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# The Summer of Simulation #3:

5 things you
should do before
showing your
FEA results to
anyone

Shuvom Ghose
800-424-2255 x1110
shuvom@capinc.com
www.capinc.com

Who we are

is

## reseller of SolidWorks CAD and

tools, and

Who we are
Slides prepared by CAPINC Engineer:
Shuvom Ghose

Who makes

work

## Why follow these five steps?

There will always be people who
doubt your FEA results (and FEA
use in general).
Dont give the doubters any
more ammunition.
Do all you can to solidify your
FEA results before showing
them to people.

CAPINC

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CAPINC

## Step 1: Ask the right question

If you were given this aircraft
bracket to analyze, what would you

8000 lbs.
Total upward
force

Titanium:
Ti-6AL-4V
Fixed at 4 corners
Many folks might ask: What is the maximum stress in the
bracket? Within, say, +/- 10 percent?
(Bracket model courtesy of user optimal_aj from GrabCAD.com)

## Step 1: Ask the right question

stress, now EVERY aspect of your
study is called into question:

Is 8000 lbs.
really the right
force? What if
angle?

Is
Ti-6AL-4V
the closest alloy?
Is Fixed a realistic
constraint for
these bolts?
Is this mesh fine
enough for this
complex geometry?

## Step 1: Ask the right question

Worse than that, now youll get into
the Percentage Game with your
doubters. Youll say:

8000 lbs.?

## Given all these questions, the max

stress is probably accurate within
15%.
Ti-6AL-4V?
Fixed?
15 percent? HA! Youll need accuracy
better than +/- 5 percent to convince
ME!

Mesh fine
enough?

## Step 1: Ask the right question

Upward force

maximum stress, what
Weve got two
competing bracket
designs. Which one is
better?

Fixed
CAPINC

## Then, with just a 1

minute FEA study, you
learn that the lower
bracket is:
77% Heavier
16% Worse
displacement in
the pull direction

CAPINC

fixtures, material)

## Step 1: Ask the right question

And the best part is, all those
doubts we had with the absolute
study fall away, since they are
the same for both relative
bracket studies!
This means doubters cant object
to the results!
77% Heavier
Um

CAPINC

16% Worse
displacement

fixtures, material)

## You can make a LOT of decisions

160% heavier
50% better Z disp.

77% heavier
16% worse Z disp.
216% heavier
34% better Z disp.

## The RIGHT question

At CAPINC, we call this the A vs. B comparison. Use it to make
your FEA cycles faster, since EVERY design decision can be boiled
down to a choice of: Do we do this? Or this? Or neither?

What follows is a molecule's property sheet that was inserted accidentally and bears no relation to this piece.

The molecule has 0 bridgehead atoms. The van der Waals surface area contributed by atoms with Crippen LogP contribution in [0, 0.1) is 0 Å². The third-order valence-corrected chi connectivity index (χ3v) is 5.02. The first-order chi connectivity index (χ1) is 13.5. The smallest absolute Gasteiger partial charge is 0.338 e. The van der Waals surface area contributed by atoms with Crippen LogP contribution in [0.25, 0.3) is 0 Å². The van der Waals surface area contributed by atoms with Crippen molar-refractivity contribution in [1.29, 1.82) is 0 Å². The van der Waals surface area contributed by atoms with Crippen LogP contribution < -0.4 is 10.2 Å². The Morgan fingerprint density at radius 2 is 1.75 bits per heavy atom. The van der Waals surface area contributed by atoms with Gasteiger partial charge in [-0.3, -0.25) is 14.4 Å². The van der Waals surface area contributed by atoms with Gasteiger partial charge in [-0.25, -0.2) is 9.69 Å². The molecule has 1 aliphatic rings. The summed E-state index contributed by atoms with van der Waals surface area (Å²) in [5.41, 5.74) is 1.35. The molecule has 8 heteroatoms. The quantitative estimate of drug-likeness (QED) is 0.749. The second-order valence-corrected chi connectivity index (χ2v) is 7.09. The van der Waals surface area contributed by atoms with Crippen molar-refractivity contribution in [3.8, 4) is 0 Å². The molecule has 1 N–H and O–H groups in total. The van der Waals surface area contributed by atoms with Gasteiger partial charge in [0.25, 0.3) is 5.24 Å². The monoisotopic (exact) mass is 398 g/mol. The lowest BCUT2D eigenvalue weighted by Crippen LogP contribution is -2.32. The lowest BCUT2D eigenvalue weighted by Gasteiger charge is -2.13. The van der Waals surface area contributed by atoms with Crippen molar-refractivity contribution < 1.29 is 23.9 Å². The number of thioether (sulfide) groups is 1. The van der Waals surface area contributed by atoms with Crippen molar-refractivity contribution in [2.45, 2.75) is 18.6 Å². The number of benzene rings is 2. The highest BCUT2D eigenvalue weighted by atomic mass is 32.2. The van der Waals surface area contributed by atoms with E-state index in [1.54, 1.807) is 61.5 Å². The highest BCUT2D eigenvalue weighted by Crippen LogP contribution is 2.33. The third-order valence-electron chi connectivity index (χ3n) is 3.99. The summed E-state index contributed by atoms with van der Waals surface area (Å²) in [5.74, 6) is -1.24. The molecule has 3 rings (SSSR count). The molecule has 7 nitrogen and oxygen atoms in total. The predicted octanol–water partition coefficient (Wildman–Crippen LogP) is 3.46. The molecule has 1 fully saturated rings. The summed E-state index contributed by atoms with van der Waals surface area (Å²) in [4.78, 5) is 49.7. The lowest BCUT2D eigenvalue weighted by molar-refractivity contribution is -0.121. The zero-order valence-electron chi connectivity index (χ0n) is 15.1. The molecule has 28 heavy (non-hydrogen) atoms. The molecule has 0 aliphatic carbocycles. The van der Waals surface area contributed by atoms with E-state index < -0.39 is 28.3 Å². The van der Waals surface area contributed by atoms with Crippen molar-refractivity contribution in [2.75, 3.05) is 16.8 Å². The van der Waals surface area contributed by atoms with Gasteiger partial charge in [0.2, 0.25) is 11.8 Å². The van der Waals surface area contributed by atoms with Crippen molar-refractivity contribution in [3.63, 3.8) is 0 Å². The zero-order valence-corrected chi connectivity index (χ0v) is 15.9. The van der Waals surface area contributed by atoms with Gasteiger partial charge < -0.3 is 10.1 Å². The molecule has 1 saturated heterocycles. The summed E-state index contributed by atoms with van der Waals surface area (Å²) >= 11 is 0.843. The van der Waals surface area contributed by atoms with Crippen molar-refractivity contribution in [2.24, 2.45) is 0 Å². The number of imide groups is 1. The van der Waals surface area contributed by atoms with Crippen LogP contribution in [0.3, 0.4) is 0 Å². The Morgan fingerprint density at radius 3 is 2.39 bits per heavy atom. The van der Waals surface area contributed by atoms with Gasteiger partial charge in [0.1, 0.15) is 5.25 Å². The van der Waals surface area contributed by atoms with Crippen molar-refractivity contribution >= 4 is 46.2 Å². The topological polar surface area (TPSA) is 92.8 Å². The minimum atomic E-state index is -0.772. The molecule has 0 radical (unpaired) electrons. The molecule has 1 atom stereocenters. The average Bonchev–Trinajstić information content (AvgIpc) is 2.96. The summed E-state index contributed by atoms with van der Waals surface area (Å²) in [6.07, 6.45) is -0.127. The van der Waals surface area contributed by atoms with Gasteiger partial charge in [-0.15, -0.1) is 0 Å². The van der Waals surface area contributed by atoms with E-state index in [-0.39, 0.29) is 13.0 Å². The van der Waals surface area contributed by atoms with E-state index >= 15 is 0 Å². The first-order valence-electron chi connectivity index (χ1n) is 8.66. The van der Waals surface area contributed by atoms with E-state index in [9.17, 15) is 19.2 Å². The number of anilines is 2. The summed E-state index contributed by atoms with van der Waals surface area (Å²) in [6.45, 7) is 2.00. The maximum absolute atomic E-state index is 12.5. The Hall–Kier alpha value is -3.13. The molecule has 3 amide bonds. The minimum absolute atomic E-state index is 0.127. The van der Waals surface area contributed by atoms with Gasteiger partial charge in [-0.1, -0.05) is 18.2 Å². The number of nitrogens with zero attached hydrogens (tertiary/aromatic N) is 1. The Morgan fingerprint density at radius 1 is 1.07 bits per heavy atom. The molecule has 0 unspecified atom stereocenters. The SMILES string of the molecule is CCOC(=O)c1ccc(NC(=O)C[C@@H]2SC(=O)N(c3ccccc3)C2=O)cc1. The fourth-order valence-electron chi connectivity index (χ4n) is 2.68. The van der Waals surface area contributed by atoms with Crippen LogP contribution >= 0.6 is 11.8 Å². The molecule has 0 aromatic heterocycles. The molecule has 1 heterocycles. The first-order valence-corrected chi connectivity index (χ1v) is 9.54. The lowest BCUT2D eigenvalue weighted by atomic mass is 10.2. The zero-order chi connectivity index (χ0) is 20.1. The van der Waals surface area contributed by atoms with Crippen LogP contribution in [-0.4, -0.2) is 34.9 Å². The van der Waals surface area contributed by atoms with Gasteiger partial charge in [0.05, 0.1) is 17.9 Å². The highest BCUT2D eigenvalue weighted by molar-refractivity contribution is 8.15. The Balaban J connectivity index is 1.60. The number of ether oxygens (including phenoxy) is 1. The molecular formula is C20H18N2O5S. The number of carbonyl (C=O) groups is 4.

CAPINC

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matter.

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CAPINC

## Step 2: Do a sanity check

Returning to absolute
numbers, with 8000 lbs.
upward force on the lugs, the
maximum reported stress in
the part is:
3.6e5 psi.

## Is that way too much? Way too

little? In the ballpark? If weve
never seen a shape like this, how
can we tell?
CAPINC

## Sanity check: the location of

max stress
right next to one of
rigidly fixed faces?
Then the number
is fake.

The fixed face distorts the stress around it, since one
end of those mesh nodes cant move at all, leading to
more stress on the element. To get a more accurate
number, wed have to change the fixed restraint, or
model the bolts and plate theyre attached to.

## Sanity check: magnitude of

stresses
in all levels of SolidWorks
Simulation), we can see that the
back legs carry most of the stress
when this bracket is pulled upward.

CAPINC

## Sanity check: magnitude of

stresses
8000 lbs.
Total upward force

Stresses ~
4e4 psi?

## Using an Iso Clipping plot (found in

all levels of SolidWorks
Simulation), we can see that the
stress in those loaded back legs is
around 4e4 psi.

How can we tell?

CAPINC

## Sanity check: magnitude of

stresses
And if you look at those back legs and
squint a little, that back leg is sort of a

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## Sanity check: magnitude of

stresses
So what would happen if we
took a cylinder of that size
and put 8000 lbs. of load on
it?

CAPINC

8000 lbs.

## Sanity check: magnitude of

stresses
8000 lbs. Total upward force
on bracket

Stresses ~
4e4 psi in
~0.5 dia
leg

## 8000 lbs. upward force

on test coupon
Stresses = 4e4
psi in 0.5 dia
section

With results in the same magnitude (e4 psi), we can conclude that our
initial stress results are NOT INSANE. Thats all we can tell.

Objection!
Youre estimating the
with a cylinder under
tension?
I can do what with a
simple hand calculation!
Why do we need some
fancy, expensive FEA
package to accomplish
that!?!
Back in my day

CAPINC

on test coupon
4e4 psi

## Answer: the cylinder gives a sense of the